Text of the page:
- The piercing alarms of air raid sirens were signalling an attack.
- The nation came to a standstill in a two-minute silence at 10.00 am, signalled by deafening air-raid sirens and traffic grinding to a halt.
- Just then, she heard the loud blaring sound of an ambulance siren as it screamed by her vehicle, hurrying up the road in the one empty lane that had been sectioned off by orange cones.
- There was an altogether more subtle look at his show which drew on Homer and Plato's tales of sirens singing unsuspecting sailors to their deaths.
- There was also a balcony that overlooked the ocean, where he swore that the sounds of the waves were truly mythical sirens singing him to sleep.
- He's smart enough to avoid things like singing sirens.
- They've got the glossy good looks and fleeting A-list appeal to grab a famous Liam, but want to be more than lucky pop princesses turned tacky tabloid sirens.
- It's as if she can't make up her mind whether she wants to be a siren, a vamp or a frump.
- She is the movie's sexpot, a siren that irresistibly attracts men.
- Family Sirenidae: genera Siren and Pseudobranchus, and three species, including the greater siren (S. lacertina)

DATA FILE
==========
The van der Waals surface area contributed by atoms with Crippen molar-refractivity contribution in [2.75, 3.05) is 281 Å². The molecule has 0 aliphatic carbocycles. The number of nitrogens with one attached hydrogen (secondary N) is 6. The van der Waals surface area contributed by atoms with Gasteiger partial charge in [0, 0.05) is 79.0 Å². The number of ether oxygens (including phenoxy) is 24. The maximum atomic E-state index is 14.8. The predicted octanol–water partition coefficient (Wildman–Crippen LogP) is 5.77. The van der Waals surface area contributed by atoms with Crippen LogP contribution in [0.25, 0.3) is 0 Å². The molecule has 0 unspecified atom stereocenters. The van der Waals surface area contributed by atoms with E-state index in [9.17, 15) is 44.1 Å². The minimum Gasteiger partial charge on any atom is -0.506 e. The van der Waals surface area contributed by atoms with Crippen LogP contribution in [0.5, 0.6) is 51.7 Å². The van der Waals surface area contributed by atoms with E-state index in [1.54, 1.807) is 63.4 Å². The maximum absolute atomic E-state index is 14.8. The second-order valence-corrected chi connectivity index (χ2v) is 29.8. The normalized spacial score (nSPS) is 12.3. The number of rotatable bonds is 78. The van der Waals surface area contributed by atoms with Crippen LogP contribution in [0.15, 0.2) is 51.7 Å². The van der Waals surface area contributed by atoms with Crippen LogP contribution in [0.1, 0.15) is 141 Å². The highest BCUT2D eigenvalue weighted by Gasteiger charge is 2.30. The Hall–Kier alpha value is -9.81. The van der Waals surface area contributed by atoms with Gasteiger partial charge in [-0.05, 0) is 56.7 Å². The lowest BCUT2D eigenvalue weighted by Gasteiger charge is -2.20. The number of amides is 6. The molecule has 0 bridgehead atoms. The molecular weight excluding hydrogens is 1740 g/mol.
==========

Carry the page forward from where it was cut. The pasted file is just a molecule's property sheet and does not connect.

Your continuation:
- Adults sirens are aquatic and neotenic, with lengths ranging from 4-36 inches.
- Sirens are probably the most ancient line of salamanders now alive on planet earth.
- I presented a captive Siren with a small crayfish once.
siren song (or call)
- Used in reference to the appeal of something that is alluring but also potentially harmful or dangerous: a mountaineer who hears the siren song of K2More example sentences
- Two minutes before curtain up, the performer hears the siren call of a proper job in a bank.
- I have no idea what drove him to begin playing music, what siren song it used to make him devote his life to it.
- Women are not listening to the siren call of leisure.
Middle English (denoting an imaginary type of snake): from Old French sirene, from late Latin Sirena, feminine of Latin Siren, from Greek Seirēn.
In classical mythology the Sirens were bird-women whose beautiful singing lured sailors to their doom on submerged rocks. People hear a siren song or siren call when they are attracted to something that is both alluring and potentially harmful or dangerous. In 1819 the French engineer and physicist Charles Cagniard de la Tour used siren as the name for his invention of an acoustic instrument for producing musical tones. Later in the century steamships began to use a much larger instrument on the same lines as a foghorn or warning device, and in the Second World War sirens sent people scurrying to bomb-shelters for protection from air raids. The phrase siren suit from the 1930s was from its use as a one-piece garment for women in air-raid shelters.
Words that rhyme with sirenByron, Chiron, environ, Myron
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